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TECHNICAL PAPERS

# On the Fundamental Transverse Vibration Frequency of a Free-Free Thin Beam With Identical End Masses

[+] Author and Article Information
A. Erturk1

Center for Intelligent Material Systemsand Structures,Department of Engineering Science and Mechanics, Virginia Tech, Blacksburg, Virgina 24061erturk@vt.edu

D. J. Inman

Center for Intelligent Material Systems and Structures, Department of Mechanical Engineering, Virginia Tech, Blacksburg, Virgina 24061dinman@vt.edu

It is the first nonzero root of the transcendental equation $1−cosλcoshλ=0$ (see, for instance, Blevins (5)).

See the exact ranges given by Eq. 4.

1

Corresponding author.

J. Vib. Acoust 129(5), 656-662 (May 23, 2007) (7 pages) doi:10.1115/1.2776341 History: Received January 20, 2007; Revised May 23, 2007

## Abstract

Current research in vibration-based energy harvesting and in microelectromechanical system technology has focused renewed attention on the vibration of beams with end masses. This paper shows that the commonly accepted and frequently quoted fundamental natural frequency formula for a beam with identical end masses is incorrect. It is also shown that the higher mode frequency expressions suggested in the referred work (Haener, J., 1958, “Formulas for the Frequencies Including Higher Frequencies of Uniform Cantilever and Free-Free Beams With Additional Masses at the Ends  ,” ASME J. Appl. Mech.25, pp. 412) are also incorrect. The correct characteristic (frequency) equation is derived and nondimensional comparisons are made between the results of the previously published formula and the corrected formulation using Euler–Bernoulli beam assumptions. The previous formula is shown to be accurate only for the extreme case of very large end mass to beam mass ratios. Curve fitting is used to report alternative first order and second order polynomial ratio expressions for the first natural frequency, as well as for the frequencies of some higher modes.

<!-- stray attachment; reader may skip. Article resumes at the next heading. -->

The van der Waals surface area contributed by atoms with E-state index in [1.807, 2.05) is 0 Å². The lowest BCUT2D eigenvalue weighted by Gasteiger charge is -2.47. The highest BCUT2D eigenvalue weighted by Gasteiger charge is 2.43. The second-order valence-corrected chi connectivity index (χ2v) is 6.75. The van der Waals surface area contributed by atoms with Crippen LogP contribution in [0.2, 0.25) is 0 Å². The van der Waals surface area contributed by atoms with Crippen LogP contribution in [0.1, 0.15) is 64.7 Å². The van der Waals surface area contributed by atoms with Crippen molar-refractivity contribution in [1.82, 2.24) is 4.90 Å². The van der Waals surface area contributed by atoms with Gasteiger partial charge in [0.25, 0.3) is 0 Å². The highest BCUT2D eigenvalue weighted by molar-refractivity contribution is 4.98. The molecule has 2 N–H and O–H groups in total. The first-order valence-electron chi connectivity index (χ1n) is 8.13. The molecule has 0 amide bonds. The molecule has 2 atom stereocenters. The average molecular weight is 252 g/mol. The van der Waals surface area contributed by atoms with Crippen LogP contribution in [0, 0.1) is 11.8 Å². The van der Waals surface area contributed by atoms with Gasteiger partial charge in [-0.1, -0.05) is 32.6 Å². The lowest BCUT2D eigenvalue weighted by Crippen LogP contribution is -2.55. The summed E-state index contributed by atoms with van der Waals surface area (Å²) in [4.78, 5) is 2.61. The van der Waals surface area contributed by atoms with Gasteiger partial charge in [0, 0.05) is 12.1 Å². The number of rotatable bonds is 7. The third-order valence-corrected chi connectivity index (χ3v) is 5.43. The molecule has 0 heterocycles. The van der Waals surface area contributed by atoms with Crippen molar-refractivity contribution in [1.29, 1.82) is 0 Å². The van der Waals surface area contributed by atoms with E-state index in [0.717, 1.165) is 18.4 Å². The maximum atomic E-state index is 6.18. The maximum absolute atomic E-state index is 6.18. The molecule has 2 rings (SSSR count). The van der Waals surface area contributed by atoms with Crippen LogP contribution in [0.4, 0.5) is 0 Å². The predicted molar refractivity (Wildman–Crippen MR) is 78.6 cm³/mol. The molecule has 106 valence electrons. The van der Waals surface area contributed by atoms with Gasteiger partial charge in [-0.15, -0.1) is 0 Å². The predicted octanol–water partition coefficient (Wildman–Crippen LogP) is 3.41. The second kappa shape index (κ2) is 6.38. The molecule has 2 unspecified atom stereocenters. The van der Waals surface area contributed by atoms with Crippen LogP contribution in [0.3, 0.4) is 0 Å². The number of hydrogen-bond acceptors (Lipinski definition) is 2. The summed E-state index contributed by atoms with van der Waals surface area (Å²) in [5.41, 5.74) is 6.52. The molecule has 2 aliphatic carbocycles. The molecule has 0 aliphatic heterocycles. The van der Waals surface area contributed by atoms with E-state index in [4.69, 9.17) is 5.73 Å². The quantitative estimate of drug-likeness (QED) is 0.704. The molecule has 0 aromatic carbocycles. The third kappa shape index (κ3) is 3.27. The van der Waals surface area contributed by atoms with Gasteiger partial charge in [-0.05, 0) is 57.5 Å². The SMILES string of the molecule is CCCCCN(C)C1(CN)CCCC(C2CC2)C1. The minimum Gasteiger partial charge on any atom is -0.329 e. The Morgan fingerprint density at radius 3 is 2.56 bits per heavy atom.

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## Figures

Figure 1

Dimensionless frequency parameter of the first vibration mode calculated from the relation suggested by Haener (4) versus end mass to beam mass ratio

Figure 2

Dimensionless frequency parameter of the first mode calculated from the eigensolution and from the relation suggested by Haener (4) versus end mass to beam mass ratio

Figure 3

Relative percentage error due to using the relation suggested by Haener (4) (a) in the dimensionless frequency parameter and (b) in the fundamental natural frequency

Figure 4

Dimensionless frequency parameters of the higher modes calculated from the eigensolution and from the relations suggested by Haener (4) versus end mass to beam mass ratio

Figure 5

Dimensionless frequency parameters versus end mass to beam mass ratio for the first five modes

Figure 6

Relative percentage errors (a) in the dimensionless frequency parameters and (b) in the natural frequencies due to using the first order polynomial ratios given by Eq. 30

Figure 7

Relative percentage errors (a) in the dimensionless frequency parameters and (b) in the natural frequencies due to using the second order polynomial ratios given by Eq. 31

Figure 8

Dimensionless frequency parameters versus end mass to beam mass ratio; (a) the first order polynomial ratio fit with the exact solution and (b) the second order polynomial ratio fit with the exact solution (solid line, curve fit; circle, 엯 exact)

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